It is an object of this invention to provide a new and novel oral irrigator.

It is another object of this invention to provide an improved oral irrigator capable of effective use by both professional and non-professional and to promote confidence for the non-professional in its use.

A further object of this invention is to provide an oral irrigator capable of delivering fluid to the greatest depth of a periodontal pocket for full and effective irrigation without causing excessive fluid pressure therein.

Still another object of this invention is the provision of an oral irrigator which enables the operator to use the tip thereof as a feeler to locate the periodontal pocket and also to insert the tip between the teeth.

Yet another object of this invention is to provide an oral irrigator tip capable of delivering fluid to the base of the periodontal pocket while preventing the gum tissue from acting to seal off the fluid opening.

It is yet another object of this invention to provide an oral irrigator tip having a collar member which acts as a safety valve in that it is provided with circumferential grooves such that should the operator force the tip too far into the soft gum tissue whereby the collar is substantially surrounded by tissue and root, the grooves allow the fluid forced into the pocket to exit therefrom without building up pressure.

BRIEF DESCRIPTION OF THE DRAWINGS

These and other objects of the invention will become readily apparent upon a thorough study and review of the following detailed description of the preferred embodiment for carrying out the invention, particularly when viewed in conjunction with the accompanying drawings, wherein:

FIG. 1 is perspective view of the oral irrigator of this invention shown by the use of dotted lines attached to a section of a syringe;

FIG. 2 is an enlarged plan view of the oral irrigator tip, and showing partially a stem element thereof;

FIG. 3 is an end elevational view as taken along the line 3--3 in FIG. 2;

FIG. 4 is a cross-sectional view as taken along the line 4--4 in FIG. 3;

FIG. 5 is a cross-sectional view as taken along the line 5--5 in FIG. 4; and

FIG. 6 is a reduced sectional diagrammatic view showing application of the oral irrigator to the cleaning of a periodontal pocket.

BEST MODE FOR CARRYING OUT THE INVENTION

Referring now to the drawings, the oral irrigator of this invention is indicated generally at (10) in FIG. 1, and is shown removably attached to the discharge end (11) of a conventional syringe (12) for delivering cleansing fluid under pressure to a periodontal pocket (13)(FIG. 6).

The oral irrigator (10) comprises an open-ended, hollow hub (14) adapted to receive the syringe discharge end (11); an elongated, hollow stem (16) secured at one end (17)--or integral therewith as the case may be, with the hub (14), and having a free end (18) (FIG. 4) open for the passage of fluid therethrough. A tip element (19) is secured to the free end (18) to receive fluid therefrom, and the tip (19) has a conical body (21) tapered from a large, hub end (22) to a pointed, smaller end (23).

As best shown in FIGS. 2-5, a plurality of channels (24) are formed circumferentially about and within said conical body (21), and are extended longitudinally thereof substantially the entire length of the tip (19)(See FIG. 4). In this manner, fluid from the syringe (12) can pass through the hub (14) and stem (16) to the tip (19) from whence it is discharged parallel of the longitudinal axis of the conical body (21).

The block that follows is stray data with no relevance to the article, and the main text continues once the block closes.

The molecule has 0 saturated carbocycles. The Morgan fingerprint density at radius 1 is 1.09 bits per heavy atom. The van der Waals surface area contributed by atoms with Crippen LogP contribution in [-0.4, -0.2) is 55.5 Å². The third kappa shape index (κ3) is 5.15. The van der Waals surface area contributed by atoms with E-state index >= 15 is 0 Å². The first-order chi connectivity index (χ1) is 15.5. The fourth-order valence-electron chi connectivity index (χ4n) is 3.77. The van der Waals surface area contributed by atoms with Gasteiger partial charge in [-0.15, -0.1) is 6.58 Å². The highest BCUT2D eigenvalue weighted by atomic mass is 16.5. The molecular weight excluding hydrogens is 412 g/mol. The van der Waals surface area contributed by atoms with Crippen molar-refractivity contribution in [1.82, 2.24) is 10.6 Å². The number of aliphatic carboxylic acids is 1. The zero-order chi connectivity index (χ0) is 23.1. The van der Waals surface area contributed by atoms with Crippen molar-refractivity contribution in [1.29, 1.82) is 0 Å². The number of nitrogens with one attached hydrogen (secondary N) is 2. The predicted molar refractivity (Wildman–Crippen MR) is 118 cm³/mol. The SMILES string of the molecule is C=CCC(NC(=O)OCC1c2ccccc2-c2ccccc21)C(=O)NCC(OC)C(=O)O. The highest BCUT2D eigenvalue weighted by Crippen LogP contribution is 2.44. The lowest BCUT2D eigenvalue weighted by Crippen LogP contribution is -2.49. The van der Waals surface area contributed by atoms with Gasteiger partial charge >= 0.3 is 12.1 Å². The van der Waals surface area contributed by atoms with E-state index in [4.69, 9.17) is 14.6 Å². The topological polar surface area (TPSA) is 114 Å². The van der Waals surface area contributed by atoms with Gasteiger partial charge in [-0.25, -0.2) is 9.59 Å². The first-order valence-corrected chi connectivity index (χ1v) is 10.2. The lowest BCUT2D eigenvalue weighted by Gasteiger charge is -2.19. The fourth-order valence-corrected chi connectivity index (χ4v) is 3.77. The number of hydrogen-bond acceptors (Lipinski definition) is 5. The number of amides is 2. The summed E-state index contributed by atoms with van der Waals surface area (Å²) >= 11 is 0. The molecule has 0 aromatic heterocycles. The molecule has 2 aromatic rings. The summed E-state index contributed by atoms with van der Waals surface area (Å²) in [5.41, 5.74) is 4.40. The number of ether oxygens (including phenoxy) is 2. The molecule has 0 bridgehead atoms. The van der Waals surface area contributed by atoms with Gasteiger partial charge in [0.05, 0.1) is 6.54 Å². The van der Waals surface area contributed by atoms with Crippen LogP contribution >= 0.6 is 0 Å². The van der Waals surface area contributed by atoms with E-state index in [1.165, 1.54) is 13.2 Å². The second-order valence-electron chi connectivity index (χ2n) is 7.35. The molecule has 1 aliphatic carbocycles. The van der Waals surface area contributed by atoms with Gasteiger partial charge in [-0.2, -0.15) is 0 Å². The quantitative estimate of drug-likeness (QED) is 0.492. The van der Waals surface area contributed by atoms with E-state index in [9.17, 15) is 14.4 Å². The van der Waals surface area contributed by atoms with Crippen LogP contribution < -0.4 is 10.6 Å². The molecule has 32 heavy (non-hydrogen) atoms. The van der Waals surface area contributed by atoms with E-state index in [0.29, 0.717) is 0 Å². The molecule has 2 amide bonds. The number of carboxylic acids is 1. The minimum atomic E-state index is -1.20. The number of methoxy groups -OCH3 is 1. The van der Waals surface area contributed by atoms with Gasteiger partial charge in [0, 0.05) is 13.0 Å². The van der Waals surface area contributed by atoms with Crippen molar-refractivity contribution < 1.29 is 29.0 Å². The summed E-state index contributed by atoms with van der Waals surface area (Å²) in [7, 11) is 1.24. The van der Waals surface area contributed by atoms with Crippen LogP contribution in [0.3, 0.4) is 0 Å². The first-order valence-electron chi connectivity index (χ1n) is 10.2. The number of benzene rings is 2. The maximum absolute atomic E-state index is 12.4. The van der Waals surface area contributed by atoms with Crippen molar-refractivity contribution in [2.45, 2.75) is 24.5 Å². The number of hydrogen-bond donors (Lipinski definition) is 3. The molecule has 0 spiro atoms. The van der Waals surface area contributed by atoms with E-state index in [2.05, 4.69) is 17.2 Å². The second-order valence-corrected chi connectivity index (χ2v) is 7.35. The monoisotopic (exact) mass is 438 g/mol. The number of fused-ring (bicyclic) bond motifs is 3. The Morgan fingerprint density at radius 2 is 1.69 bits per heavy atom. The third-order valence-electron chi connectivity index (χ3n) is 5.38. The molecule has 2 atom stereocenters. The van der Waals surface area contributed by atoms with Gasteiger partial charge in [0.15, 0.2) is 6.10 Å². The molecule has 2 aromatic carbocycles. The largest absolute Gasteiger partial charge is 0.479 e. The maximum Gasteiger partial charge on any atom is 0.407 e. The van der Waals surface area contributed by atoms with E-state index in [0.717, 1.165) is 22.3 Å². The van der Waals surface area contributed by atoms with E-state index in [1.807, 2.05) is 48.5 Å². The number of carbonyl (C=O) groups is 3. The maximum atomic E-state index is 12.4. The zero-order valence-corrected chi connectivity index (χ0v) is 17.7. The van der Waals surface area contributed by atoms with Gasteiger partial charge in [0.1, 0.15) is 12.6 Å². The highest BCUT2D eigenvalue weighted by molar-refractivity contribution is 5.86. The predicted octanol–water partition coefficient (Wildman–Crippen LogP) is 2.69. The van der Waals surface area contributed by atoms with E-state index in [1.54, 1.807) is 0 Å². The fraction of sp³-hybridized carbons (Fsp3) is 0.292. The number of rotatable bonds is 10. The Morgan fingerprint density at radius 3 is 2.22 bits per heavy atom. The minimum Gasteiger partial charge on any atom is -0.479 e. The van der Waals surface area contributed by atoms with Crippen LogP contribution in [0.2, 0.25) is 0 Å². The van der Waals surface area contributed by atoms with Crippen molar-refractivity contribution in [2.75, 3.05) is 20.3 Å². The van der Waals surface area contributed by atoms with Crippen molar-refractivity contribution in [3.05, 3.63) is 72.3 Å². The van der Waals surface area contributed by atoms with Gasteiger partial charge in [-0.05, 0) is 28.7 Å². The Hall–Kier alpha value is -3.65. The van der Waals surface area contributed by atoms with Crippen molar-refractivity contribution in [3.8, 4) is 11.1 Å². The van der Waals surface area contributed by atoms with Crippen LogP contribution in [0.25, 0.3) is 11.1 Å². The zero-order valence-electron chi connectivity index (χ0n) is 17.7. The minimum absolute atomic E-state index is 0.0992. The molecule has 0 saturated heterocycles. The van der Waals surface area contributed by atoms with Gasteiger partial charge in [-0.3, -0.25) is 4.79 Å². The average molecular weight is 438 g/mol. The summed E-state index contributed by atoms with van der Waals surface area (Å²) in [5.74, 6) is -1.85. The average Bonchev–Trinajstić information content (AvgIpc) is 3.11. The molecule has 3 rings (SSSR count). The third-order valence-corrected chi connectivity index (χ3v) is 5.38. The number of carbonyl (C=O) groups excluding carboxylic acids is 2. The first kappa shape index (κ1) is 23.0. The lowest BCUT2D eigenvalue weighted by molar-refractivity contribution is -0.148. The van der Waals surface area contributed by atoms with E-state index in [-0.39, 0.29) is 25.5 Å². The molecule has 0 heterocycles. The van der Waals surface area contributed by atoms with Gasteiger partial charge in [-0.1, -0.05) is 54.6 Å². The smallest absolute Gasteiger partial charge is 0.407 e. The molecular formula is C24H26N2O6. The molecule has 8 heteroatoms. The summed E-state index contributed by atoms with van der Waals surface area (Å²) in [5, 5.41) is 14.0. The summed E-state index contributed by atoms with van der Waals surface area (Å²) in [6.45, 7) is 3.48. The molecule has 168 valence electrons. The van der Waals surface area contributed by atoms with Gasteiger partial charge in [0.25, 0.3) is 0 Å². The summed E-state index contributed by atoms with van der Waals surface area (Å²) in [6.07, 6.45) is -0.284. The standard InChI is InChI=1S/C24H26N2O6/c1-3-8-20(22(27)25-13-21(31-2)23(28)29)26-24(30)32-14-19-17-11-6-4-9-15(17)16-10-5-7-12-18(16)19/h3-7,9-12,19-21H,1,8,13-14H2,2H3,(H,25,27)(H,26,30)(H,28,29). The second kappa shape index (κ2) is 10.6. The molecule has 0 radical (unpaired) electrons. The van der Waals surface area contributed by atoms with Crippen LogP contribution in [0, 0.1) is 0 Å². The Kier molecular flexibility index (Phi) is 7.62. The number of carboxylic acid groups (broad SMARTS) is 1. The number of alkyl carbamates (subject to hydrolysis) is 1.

More particularly, the large hub end (22) of the tip has an inner cavity (26) formed therein to receive the stem free end (18) and fluid, and is further provided with a passage (27)(FIG. 4) formed therein at the upper end of each channel (24), which passage is disposed parallel the longitudinal axis of the conical body (21) in order to direct fluid longitudinally parallel to the longitudinal axis of the conical body (21).

The channels (24) themselves are cut into the circumference of the body (21) in a V-like shape (See FIG. 3) in cross-section, and form thereby a plurality of segments (28) therebetween the segments (28) also extendend longitudinally the length of the conical body (21). Referring to FIG. 4, it is seen that each channel (24) is open its entire length of the conical body (21) from its passage (27) to the periphery of the conical body (21) whereby cleansing fluid is dispensed, as shown by the arrows outwardly of each channel (24), the entire length thereof, and particularly to the smaller, pointed end (23) of the tip (19).

It is recommended that the oral irrigator tip (19) be made of a material that is resilient and rubber-like, is smooth and easily cleaned. The length of the conical body (21) should be such that it will extend into a periodontal pocket (13) up to approximately nine mm. deep. In operation, the oral irrigator (10) is hand operated, and with the resilient tip (19) can be guided even by the non-professional--the patient, such that the conical body (21) is inserted into the pocket (13) between a root (29) and adjacent gum tissue (31), with the smaller pointed end (23) at the base (32) of the pocket (13).

With the oral irrigator (10) fitted onto, for example, a plastic syringe such as a Luer-Lok the irrigator (10) can be used by either the physician at the office, or the patient at home, to deliver both irrigating and/or medicating fluids. The irrigator (10) thus delivers fluid to the greatest depth of the periodontal pocket (13) without causing excess pressure.

The segments act to hold the tissue (31) away from the channels (24) in such a way that the soft tissue (31) does not act as a seal, and help in maintaining a V-like shape for the channels (24) thereby aiding in the transmission of fluid downwardly of the tip (19) toward its outer, pointed end (23) and into the base (32) (FIG. 6). To provide a safety valve--in effect, grooves (33) (FIG. 5) are formed within and are disposed about the periphery of the hub (22), the grooves (33) extended substantially parallel the channels (24). Thus, should fluid exit through the channels (24) be blocked by the hub (22) being pressed too far into the pocket (13), or by being completely surrounded by tissue (31) and root (29), such as to form a seal, fluid can escape through the grooves (33).

The oral irrigator can be used on both buccal and lingual, and between the teeth to deliver fluid. The structure of the irrigator (10) permits its use to massage the gingiva and the tooth while the fluid from the channels (24) is flowing. The low pressure massaging action will dislodge plaque and the fluid will then carry away the plaque and its toxic products.